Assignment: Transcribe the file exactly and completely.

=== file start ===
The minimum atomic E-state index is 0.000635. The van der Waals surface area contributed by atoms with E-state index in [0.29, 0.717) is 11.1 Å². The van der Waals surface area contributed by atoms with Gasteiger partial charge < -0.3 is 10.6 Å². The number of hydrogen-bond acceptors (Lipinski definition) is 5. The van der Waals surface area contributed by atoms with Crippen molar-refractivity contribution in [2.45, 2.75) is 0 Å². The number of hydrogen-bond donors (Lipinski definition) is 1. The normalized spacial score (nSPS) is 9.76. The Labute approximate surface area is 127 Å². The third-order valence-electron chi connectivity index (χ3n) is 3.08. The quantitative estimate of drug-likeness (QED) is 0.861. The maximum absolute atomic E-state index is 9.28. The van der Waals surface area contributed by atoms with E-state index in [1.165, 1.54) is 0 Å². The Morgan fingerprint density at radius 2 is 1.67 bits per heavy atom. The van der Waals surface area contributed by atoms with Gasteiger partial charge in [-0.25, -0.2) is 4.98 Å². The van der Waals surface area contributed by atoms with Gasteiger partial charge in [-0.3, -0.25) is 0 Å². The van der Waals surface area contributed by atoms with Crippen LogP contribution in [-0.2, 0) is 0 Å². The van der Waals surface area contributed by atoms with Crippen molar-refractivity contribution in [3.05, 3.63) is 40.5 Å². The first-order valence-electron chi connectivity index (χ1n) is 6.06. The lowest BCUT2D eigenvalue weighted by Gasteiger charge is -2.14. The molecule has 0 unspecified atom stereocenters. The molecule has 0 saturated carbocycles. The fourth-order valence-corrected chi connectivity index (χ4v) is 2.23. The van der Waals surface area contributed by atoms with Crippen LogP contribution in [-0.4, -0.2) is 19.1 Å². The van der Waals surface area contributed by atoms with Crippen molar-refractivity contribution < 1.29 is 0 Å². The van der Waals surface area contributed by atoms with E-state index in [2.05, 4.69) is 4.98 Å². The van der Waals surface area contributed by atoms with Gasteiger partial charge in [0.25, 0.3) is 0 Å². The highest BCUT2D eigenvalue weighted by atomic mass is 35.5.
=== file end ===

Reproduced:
The minimum atomic E-state index is 0.000635. The van der Waals surface area contributed by atoms with E-state index in [0.29, 0.717) is 11.1 Å². The van der Waals surface area contributed by atoms with Gasteiger partial charge < -0.3 is 10.6 Å². The number of hydrogen-bond acceptors (Lipinski definition) is 5. The van der Waals surface area contributed by atoms with Crippen molar-refractivity contribution in [2.45, 2.75) is 0 Å². The number of hydrogen-bond donors (Lipinski definition) is 1. The normalized spacial score (nSPS) is 9.76. The Labute approximate surface area is 127 Å². The third-order valence-electron chi connectivity index (χ3n) is 3.08. The quantitative estimate of drug-likeness (QED) is 0.861. The maximum absolute atomic E-state index is 9.28. The van der Waals surface area contributed by atoms with E-state index in [1.165, 1.54) is 0 Å². The Morgan fingerprint density at radius 2 is 1.67 bits per heavy atom. The van der Waals surface area contributed by atoms with Gasteiger partial charge in [-0.25, -0.2) is 4.98 Å². The van der Waals surface area contributed by atoms with Gasteiger partial charge in [-0.3, -0.25) is 0 Å². The van der Waals surface area contributed by atoms with Crippen LogP contribution in [-0.2, 0) is 0 Å². The van der Waals surface area contributed by atoms with Crippen molar-refractivity contribution in [3.05, 3.63) is 40.5 Å². The first-order valence-electron chi connectivity index (χ1n) is 6.06. The lowest BCUT2D eigenvalue weighted by Gasteiger charge is -2.14. The molecule has 0 unspecified atom stereocenters. The molecule has 0 saturated carbocycles. The fourth-order valence-corrected chi connectivity index (χ4v) is 2.23. The van der Waals surface area contributed by atoms with Crippen LogP contribution in [-0.4, -0.2) is 19.1 Å². The van der Waals surface area contributed by atoms with Crippen molar-refractivity contribution < 1.29 is 0 Å². The van der Waals surface area contributed by atoms with E-state index in [2.05, 4.69) is 4.98 Å². The van der Waals surface area contributed by atoms with Gasteiger partial charge in [0.25, 0.3) is 0 Å². The highest BCUT2D eigenvalue weighted by atomic mass is 35.5.